1000 Comic books You Must Read
By Tony Isabella
Reviewed by Howard Lee
When I first saw Tony Isabella’s 1000 Comic books You Must Read It took me a while before decided to get the book mainly because of the title. I mean 1000 Comic books You Must Read sound like an invitation to disaster. Being a long time comic book fans I have read lots of comic books over the years and many of them have become my favorites, but I would really hesitate to tell any true comic book fan that these are the comic book they must read let alone devote a whole book my choices. After all what I might thing is a great comic may be crap to another comic book fan. Still I bought the book and started to read Tony’s personal best in comics and found out that this was more than just his list of favorite comic book but his true love-affair with comics. Tony Isabella who has been a writer for both DC and Marvel since the early 80’s and creator of DC’s Black Lighting one the first African-American Superhero to have his own title. Takes us on a journey of not only the history of comic books but how comic book played an important part of his life.
After reading Tony’s book twice I realized that the best way to review Tony’s book is to do it as it relates to my own love affair with comic books since Tony and I are close in age and both grew up in the mid-west Tony in Cleveland and me in Chicago. I also found that Tony’s list is not to far from my own so let’s get started.
In chapter one of Tony’s book he talks about how comic books have influenced American culture and the one comic book that really created the superhero genre Superman. Superman who was created by Cleveland teen-ager Jerry Siegel and Joe Shuster as Tony quite rightly writes about is what comics are all about Superman with that superhero with the solid moral core that came from another planet and show us how humans should treat each other. Tony then tells how Siegel and Shuster’s creation even as Clark Kent is here for all the Clark Kents in the world who are all Supermen at heart. I am one of those Clark Kents as a child grown up in Chicago I read Superman comics as well as Batman like Tony I went to my local Walgreen, Woolworth or mom and pop store and bought comic books almost every week with the quarter I earned which was a lot for me back in 1960 when I started buying a reading comics. (Yes, 1960 I have been reading comics for about 50 years I still love them) That gives me the right to really look at Tony’s book as some one who grew up at the same time and since we are both from the mid-west we are practically neighbors.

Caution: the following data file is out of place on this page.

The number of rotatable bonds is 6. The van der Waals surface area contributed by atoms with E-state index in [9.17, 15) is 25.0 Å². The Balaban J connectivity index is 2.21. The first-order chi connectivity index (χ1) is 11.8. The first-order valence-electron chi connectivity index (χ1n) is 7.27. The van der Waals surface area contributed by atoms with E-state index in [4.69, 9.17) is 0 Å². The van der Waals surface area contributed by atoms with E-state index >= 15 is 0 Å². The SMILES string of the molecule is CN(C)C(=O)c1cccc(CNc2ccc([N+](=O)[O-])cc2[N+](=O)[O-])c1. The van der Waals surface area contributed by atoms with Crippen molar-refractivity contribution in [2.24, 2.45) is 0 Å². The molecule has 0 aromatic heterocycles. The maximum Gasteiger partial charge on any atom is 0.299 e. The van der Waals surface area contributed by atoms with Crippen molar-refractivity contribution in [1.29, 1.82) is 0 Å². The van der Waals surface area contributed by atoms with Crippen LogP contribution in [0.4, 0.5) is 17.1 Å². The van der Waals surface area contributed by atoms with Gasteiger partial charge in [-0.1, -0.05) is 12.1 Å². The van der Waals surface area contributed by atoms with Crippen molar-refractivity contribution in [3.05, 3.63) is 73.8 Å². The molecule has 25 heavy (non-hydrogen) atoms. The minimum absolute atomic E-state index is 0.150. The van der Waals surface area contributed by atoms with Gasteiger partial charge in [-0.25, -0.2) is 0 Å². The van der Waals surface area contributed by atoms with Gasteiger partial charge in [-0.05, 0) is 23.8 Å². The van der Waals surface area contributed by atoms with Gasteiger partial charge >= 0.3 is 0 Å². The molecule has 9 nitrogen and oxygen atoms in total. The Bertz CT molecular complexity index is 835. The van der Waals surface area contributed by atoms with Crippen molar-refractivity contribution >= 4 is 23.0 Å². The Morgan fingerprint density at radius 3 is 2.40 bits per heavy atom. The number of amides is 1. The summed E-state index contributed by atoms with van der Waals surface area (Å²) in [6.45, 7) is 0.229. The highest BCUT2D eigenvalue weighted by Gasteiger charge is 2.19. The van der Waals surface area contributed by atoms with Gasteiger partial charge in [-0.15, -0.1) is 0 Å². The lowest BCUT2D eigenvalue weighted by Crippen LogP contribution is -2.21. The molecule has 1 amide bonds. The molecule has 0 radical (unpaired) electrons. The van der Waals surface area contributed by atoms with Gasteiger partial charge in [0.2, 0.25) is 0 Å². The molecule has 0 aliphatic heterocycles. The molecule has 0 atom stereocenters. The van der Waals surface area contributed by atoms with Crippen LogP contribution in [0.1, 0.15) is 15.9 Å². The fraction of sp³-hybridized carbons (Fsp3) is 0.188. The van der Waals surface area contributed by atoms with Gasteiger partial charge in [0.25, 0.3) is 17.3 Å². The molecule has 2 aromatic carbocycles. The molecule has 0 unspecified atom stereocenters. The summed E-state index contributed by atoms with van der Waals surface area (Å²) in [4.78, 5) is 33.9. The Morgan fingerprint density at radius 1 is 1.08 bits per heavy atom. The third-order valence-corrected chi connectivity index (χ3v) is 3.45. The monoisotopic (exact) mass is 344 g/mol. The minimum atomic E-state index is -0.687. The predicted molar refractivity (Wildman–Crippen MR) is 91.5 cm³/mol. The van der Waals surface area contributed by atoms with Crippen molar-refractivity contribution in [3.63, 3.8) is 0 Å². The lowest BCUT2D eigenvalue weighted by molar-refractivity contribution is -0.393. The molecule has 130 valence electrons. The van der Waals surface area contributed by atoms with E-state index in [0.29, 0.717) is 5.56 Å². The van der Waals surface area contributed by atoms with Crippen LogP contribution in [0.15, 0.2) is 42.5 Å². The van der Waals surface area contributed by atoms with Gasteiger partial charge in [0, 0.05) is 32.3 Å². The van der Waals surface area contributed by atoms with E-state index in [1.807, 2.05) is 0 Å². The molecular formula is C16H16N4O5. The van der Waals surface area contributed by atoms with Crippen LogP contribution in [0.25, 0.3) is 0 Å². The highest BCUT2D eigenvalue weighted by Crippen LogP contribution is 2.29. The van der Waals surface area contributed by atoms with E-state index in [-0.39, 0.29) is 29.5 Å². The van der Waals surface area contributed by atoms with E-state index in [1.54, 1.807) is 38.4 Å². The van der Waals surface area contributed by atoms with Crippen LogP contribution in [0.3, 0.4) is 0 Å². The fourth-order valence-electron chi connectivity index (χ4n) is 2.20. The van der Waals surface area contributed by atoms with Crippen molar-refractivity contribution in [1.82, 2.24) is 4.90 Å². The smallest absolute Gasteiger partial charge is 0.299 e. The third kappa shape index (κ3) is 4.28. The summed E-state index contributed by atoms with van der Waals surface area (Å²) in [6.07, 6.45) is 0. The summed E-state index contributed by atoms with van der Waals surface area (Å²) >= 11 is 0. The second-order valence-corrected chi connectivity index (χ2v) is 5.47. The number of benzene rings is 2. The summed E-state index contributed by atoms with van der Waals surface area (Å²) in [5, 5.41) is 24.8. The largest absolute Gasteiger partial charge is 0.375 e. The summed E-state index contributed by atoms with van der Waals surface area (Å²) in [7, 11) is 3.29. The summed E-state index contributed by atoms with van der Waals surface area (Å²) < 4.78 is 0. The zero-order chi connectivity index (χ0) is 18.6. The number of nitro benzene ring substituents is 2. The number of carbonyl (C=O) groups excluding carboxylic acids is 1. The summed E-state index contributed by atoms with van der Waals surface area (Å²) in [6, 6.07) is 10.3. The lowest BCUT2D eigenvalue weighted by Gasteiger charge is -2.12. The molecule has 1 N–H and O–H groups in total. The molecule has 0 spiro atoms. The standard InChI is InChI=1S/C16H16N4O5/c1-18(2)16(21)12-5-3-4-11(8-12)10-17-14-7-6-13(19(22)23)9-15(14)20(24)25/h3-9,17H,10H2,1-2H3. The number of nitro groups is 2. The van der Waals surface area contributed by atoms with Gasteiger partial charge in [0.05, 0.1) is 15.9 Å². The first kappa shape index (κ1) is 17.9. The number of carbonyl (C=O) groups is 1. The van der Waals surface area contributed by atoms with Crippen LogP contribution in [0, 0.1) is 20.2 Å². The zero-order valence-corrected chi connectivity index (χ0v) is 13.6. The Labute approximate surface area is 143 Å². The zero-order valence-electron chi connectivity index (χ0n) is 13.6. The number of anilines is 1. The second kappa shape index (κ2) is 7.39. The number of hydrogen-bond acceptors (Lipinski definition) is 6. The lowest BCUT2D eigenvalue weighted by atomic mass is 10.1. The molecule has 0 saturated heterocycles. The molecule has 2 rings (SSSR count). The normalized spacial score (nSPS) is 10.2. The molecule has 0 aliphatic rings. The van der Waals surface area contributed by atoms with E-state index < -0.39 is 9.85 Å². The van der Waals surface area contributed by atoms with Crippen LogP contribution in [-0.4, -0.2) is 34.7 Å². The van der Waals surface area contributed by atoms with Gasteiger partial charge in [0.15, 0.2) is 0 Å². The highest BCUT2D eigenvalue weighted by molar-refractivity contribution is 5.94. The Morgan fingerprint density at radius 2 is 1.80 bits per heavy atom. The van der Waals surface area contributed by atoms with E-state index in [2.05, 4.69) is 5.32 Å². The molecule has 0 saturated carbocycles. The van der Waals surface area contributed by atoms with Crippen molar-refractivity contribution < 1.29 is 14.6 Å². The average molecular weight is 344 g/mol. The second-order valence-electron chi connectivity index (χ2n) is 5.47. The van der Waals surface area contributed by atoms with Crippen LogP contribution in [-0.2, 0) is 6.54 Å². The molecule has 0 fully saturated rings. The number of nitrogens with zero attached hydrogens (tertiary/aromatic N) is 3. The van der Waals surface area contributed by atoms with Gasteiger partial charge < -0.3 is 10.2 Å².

In chapter two Tony deals with the comics from the 30’s and 40’s and why this was called the Golden Age of Comics. While Tony starts with the usual suspect from the 40’s DC Universe like Superman, Batman, and Wonder Woman plus other the original Justice Society of America members The Flash, Green Lantern, and Hawkman. But Tony goes a bit deeper into the Golden Age DCU with lesser known superheroes like Jonny Quick, The Boy Commandos, and the Newsboy Legion both created by Jack Kirby.